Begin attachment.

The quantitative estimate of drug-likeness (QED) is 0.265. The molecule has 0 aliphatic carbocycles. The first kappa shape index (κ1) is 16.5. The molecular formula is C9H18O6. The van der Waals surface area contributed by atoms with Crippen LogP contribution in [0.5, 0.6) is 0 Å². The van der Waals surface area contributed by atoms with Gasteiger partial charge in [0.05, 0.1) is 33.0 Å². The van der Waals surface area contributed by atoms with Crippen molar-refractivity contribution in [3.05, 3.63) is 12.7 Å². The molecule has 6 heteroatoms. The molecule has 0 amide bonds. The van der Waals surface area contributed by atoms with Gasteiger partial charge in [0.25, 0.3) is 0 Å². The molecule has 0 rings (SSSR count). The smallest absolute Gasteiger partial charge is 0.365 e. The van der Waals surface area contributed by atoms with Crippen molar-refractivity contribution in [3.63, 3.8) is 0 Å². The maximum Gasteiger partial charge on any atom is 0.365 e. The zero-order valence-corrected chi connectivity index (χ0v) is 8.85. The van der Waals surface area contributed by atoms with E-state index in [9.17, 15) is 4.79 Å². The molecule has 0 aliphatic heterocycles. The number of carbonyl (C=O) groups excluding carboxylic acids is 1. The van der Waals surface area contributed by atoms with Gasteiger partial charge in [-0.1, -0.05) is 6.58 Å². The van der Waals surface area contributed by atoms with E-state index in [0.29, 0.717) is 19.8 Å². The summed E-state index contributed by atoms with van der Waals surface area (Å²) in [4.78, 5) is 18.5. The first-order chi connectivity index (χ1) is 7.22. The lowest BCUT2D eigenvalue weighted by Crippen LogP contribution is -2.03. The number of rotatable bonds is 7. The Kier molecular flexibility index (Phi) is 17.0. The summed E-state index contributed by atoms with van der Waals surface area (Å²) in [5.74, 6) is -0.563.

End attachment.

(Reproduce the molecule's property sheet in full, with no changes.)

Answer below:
The quantitative estimate of drug-likeness (QED) is 0.265. The molecule has 0 aliphatic carbocycles. The first kappa shape index (κ1) is 16.5. The molecular formula is C9H18O6. The van der Waals surface area contributed by atoms with Crippen LogP contribution in [0.5, 0.6) is 0 Å². The van der Waals surface area contributed by atoms with Gasteiger partial charge in [0.05, 0.1) is 33.0 Å². The van der Waals surface area contributed by atoms with Crippen molar-refractivity contribution in [3.05, 3.63) is 12.7 Å². The molecule has 6 heteroatoms. The molecule has 0 amide bonds. The van der Waals surface area contributed by atoms with Gasteiger partial charge in [0.25, 0.3) is 0 Å². The molecule has 0 rings (SSSR count). The smallest absolute Gasteiger partial charge is 0.365 e. The van der Waals surface area contributed by atoms with Crippen molar-refractivity contribution in [3.63, 3.8) is 0 Å². The maximum Gasteiger partial charge on any atom is 0.365 e. The zero-order valence-corrected chi connectivity index (χ0v) is 8.85. The van der Waals surface area contributed by atoms with E-state index in [9.17, 15) is 4.79 Å². The molecule has 0 aliphatic heterocycles. The number of carbonyl (C=O) groups excluding carboxylic acids is 1. The van der Waals surface area contributed by atoms with Gasteiger partial charge in [-0.1, -0.05) is 6.58 Å². The van der Waals surface area contributed by atoms with E-state index in [0.29, 0.717) is 19.8 Å². The summed E-state index contributed by atoms with van der Waals surface area (Å²) in [4.78, 5) is 18.5. The first-order chi connectivity index (χ1) is 7.22. The lowest BCUT2D eigenvalue weighted by Crippen LogP contribution is -2.03. The number of rotatable bonds is 7. The Kier molecular flexibility index (Phi) is 17.0. The summed E-state index contributed by atoms with van der Waals surface area (Å²) in [5.74, 6) is -0.563.